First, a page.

So let's go through your opinions line-by-line then;
So looking at CPUs with good single core performance. One example
would be AMD EPYC 73F3 which is (according to passmark) on par with
Ryzen 5950X, but 10 times more expensive and it's rated over x2 TDP.
This is a terrible comparison - try putting two CPUs in a 5950X-based 'server', or more than 128GB of memory, or having more than 64MB of L3 cache, or more than 16+4 PCIe lanes.
It's not clear if you know what a server is I'm afraid, not in a production/professional environment anyway. Airliners, cruise-ships, oil-tankers, buses, trains etc. are designed to be reliable, resilient and deal with a wide variety of usage requirements over multiple years at a predictable cost - jet-fighters, speedboats, your car etc. are faster yes but designed for single, focussed use cases where reliability and costs are less of an issue.
In the intel realm there's really nothing on par when you look at
single core performance as most of the offerings are marginally faster
from Xeon E5-2660 v3 which is 8 years old. The upside for intel is
that their server CPUs are not NUMA, so memory handling is better, and
support seems more polished so not even sure how these synthetic
benchmarks relate to real life situations where memory needs to be
moved between cores in non-NUMA aware applications (is there really
anything NUMA-aware out there besides oracle server?)
Firstly nobody in a server environment cares about single-core performance, maybe a tiny handful do but >99% of people do not. It appears that you think that clock-speed is the only measure of single-core performance anyway, forgetting the impact of memory/QPI/UPI/IPC performance increases - not only would something as low-end as a 4210T (10c/20t, 2.3-base/3.4-turbo) absolute stomp a 2660v3 into the ground (and they list at only 555 USD by the way) but there are SKUs like the 8732C (28c/56t, 3.2-base/3.5-turbo) that would make the older chip seem silly - plus all their 40c/80t SKUs too.
And of course Intel does NUMA too, you probably mean on-socket-NUMA, which is a different thing, and the 92xx Xeons even did that - look at the 9282 (56c/112t) for instance, which has the same memory concerns as Zen CPUs.
Your assertion that "Oracle Server" is a rare case of being NUMA aware is wrong and pointless anyway as what matters is that the base OS or Hypervisor is NUMA aware, and anything even vaguely recent has had this for years. Any modern Linux/Windows will happily keep processes and their memory 'near' to each other within a NUMA domain unless very highly contended indeed, the same has been true for ESXi/KVM/Xen for even longer, most server applications just don't need to consider NUMA at all as it's all taken care of for them.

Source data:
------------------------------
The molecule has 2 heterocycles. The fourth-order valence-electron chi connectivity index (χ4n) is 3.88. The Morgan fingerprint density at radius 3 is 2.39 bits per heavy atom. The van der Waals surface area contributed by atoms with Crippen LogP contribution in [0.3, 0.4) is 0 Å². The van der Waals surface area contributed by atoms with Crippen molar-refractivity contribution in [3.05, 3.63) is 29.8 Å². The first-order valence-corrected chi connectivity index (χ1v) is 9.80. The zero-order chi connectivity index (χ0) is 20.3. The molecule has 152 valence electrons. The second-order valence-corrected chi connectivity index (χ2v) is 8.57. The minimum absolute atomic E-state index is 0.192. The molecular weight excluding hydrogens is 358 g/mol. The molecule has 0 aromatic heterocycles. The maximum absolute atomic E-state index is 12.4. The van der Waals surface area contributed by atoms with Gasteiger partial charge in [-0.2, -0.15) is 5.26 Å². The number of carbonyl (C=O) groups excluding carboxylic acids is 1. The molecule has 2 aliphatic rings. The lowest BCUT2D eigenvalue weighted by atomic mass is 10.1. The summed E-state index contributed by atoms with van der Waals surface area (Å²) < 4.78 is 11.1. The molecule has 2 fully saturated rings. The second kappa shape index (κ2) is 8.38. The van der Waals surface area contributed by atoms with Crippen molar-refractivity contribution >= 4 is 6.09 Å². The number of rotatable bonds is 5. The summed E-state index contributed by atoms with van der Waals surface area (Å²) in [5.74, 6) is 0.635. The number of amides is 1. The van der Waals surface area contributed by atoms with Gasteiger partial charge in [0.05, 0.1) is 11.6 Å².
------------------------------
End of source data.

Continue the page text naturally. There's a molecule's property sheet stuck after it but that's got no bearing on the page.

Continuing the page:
Xeon workstation CPUs seems to be on par with AMD's customer grade
CPUs, but still not as powerfull as intel CPUs available for ordinary
customers. The only upside for xeon workstation is that they support
ECC, which seems to be the only reason why this space still exists as
you could get much better customer CPU probably for half the price,
but there's no ECC option and RAM is limited.
Newer Threadripper and Ryzen CPUs and chipsets support ECC, so your point here is moot.
Also i noticed there are some issues with EPYC but Ryzen is working
perfectly fine. So that may be a loaded question but what are people
using nowdays as maybe im missing something but getting a server which
is on par with some super-cheap ryzen setup in terms of power usage,
reliability and performance seems impossible if you don't want to
invest some enormous amount of money and the best you can do is to end
up with single core performance of consumer grade 2YO Ryzen anyway.
Which problems, can you be specific?
Again this your lack of production experience. This site is very specifically for professional sysadmins/system-designers, we make that very clear when you join. And our number one priority when it comes to servers is to maintain the data we have and to maintain service for the dozens/hundreds/thousands of applications and users served by our infrastructure. Yes we care about power-usage, heat-management and overall server performance but these are distant secondary concerns to reliability, resilience, monitoring-capability, pre-failure-warning and capacity in terms of cores/threads/memory/PCIe-lanes - and frankly anything BUT production-level CPUs fail on multiple, if not all, of these criteria.
If you get bored google 'RRAS', see if that helps you understand.
Has innovation in server space stalled?
No not at all, but it's inherently never going to be at the same bleeding edge as consumer parts, simply because we need reliability - why would we risk running a server with a CPU with a few slightly faster cores but lose all of those features we need that I list above.
My analogy above is key - the vast amount of people fly with others on airliners as it's cheaper and more reliable than flying everywhere in a fighter-jet, the same for shipping containers - you could put one on a faster speedboat but the numbers don't add up, the same is true for lots of other ways of getting things done - handle more load, more reliably and more cheaply with larger well-engineered solutions rather than unique custom ones.
Metaphorically you've walked into the pilot's lounge at an airport and ripped into all the Boeings and Airbuses because they can't do a barrel-roll as easily as a Cessna. We're not idiots, just about everyone who comes here regularly has a decade or more (32 years in my case) of successfully doing this job on very large infrastructures, we're professionals who know how to research our work and learn from others in the same field (literally the point of this site).
Do you honestly think this post of yours is groundbreaking, genius-level work that hundreds of thousands of people, including every server and CPU manufacturer, has overlooked - or might it be that maybe you just need to learn more?